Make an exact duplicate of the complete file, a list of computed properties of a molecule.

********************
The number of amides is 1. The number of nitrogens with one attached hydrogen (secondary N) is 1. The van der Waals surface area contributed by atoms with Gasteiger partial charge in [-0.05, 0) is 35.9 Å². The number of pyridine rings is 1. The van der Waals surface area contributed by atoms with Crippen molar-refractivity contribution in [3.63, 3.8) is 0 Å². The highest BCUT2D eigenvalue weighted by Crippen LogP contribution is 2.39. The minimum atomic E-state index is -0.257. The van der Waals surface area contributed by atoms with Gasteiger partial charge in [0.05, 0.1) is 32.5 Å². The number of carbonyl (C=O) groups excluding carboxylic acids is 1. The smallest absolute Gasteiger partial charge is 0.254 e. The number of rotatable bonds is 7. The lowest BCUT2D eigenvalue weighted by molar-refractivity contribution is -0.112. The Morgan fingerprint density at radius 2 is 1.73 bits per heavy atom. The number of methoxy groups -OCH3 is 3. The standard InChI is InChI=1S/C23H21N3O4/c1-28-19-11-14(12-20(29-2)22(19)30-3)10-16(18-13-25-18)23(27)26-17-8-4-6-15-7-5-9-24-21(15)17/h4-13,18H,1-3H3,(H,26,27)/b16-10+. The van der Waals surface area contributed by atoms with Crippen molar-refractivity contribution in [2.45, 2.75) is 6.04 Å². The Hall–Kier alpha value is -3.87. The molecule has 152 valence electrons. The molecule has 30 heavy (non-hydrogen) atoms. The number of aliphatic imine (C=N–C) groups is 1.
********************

The number of amides is 1. The number of nitrogens with one attached hydrogen (secondary N) is 1. The van der Waals surface area contributed by atoms with Gasteiger partial charge in [-0.05, 0) is 35.9 Å². The number of pyridine rings is 1. The van der Waals surface area contributed by atoms with Crippen molar-refractivity contribution in [3.63, 3.8) is 0 Å². The highest BCUT2D eigenvalue weighted by Crippen LogP contribution is 2.39. The minimum atomic E-state index is -0.257. The van der Waals surface area contributed by atoms with Gasteiger partial charge in [0.05, 0.1) is 32.5 Å². The number of carbonyl (C=O) groups excluding carboxylic acids is 1. The smallest absolute Gasteiger partial charge is 0.254 e. The number of rotatable bonds is 7. The lowest BCUT2D eigenvalue weighted by molar-refractivity contribution is -0.112. The Morgan fingerprint density at radius 2 is 1.73 bits per heavy atom. The number of methoxy groups -OCH3 is 3. The standard InChI is InChI=1S/C23H21N3O4/c1-28-19-11-14(12-20(29-2)22(19)30-3)10-16(18-13-25-18)23(27)26-17-8-4-6-15-7-5-9-24-21(15)17/h4-13,18H,1-3H3,(H,26,27)/b16-10+. The van der Waals surface area contributed by atoms with Crippen molar-refractivity contribution in [2.45, 2.75) is 6.04 Å². The Hall–Kier alpha value is -3.87. The molecule has 152 valence electrons. The molecule has 30 heavy (non-hydrogen) atoms. The number of aliphatic imine (C=N–C) groups is 1.